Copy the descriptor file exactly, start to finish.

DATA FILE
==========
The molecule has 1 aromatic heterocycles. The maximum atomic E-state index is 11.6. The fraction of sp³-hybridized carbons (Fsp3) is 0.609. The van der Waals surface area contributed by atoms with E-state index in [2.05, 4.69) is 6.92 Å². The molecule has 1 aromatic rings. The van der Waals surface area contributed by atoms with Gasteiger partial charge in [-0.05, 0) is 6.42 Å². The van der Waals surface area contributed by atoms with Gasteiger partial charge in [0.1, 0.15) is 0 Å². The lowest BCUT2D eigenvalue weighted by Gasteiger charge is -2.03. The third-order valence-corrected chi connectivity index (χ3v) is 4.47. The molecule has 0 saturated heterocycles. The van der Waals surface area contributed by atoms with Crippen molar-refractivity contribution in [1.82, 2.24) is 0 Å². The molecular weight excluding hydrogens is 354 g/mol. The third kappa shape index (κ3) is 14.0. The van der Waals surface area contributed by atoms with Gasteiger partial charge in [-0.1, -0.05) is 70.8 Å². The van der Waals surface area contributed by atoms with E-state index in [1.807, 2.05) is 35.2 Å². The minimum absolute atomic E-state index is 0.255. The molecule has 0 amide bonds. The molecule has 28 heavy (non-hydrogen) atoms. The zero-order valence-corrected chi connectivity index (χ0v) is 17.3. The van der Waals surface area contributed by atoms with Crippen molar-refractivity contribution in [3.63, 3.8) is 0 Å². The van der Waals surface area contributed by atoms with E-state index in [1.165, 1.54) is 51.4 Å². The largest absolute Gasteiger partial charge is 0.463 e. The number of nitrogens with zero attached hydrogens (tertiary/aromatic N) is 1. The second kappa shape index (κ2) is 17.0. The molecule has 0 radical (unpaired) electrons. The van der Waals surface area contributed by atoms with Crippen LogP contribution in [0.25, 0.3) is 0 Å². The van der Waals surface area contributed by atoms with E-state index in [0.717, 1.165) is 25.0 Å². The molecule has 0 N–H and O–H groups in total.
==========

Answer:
The molecule has 1 aromatic heterocycles. The maximum atomic E-state index is 11.6. The fraction of sp³-hybridized carbons (Fsp3) is 0.609. The van der Waals surface area contributed by atoms with E-state index in [2.05, 4.69) is 6.92 Å². The molecule has 1 aromatic rings. The van der Waals surface area contributed by atoms with Gasteiger partial charge in [-0.05, 0) is 6.42 Å². The van der Waals surface area contributed by atoms with Gasteiger partial charge in [0.1, 0.15) is 0 Å². The lowest BCUT2D eigenvalue weighted by Gasteiger charge is -2.03. The third-order valence-corrected chi connectivity index (χ3v) is 4.47. The molecule has 0 saturated heterocycles. The van der Waals surface area contributed by atoms with Crippen molar-refractivity contribution in [1.82, 2.24) is 0 Å². The molecular weight excluding hydrogens is 354 g/mol. The third kappa shape index (κ3) is 14.0. The van der Waals surface area contributed by atoms with Gasteiger partial charge in [-0.1, -0.05) is 70.8 Å². The van der Waals surface area contributed by atoms with E-state index in [1.807, 2.05) is 35.2 Å². The minimum absolute atomic E-state index is 0.255. The molecule has 0 amide bonds. The molecule has 28 heavy (non-hydrogen) atoms. The zero-order valence-corrected chi connectivity index (χ0v) is 17.3. The van der Waals surface area contributed by atoms with Crippen molar-refractivity contribution in [3.63, 3.8) is 0 Å². The van der Waals surface area contributed by atoms with E-state index in [1.165, 1.54) is 51.4 Å². The largest absolute Gasteiger partial charge is 0.463 e. The number of nitrogens with zero attached hydrogens (tertiary/aromatic N) is 1. The second kappa shape index (κ2) is 17.0. The molecule has 0 radical (unpaired) electrons. The van der Waals surface area contributed by atoms with Crippen LogP contribution in [0.25, 0.3) is 0 Å². The van der Waals surface area contributed by atoms with E-state index in [0.717, 1.165) is 25.0 Å². The molecule has 0 N–H and O–H groups in total.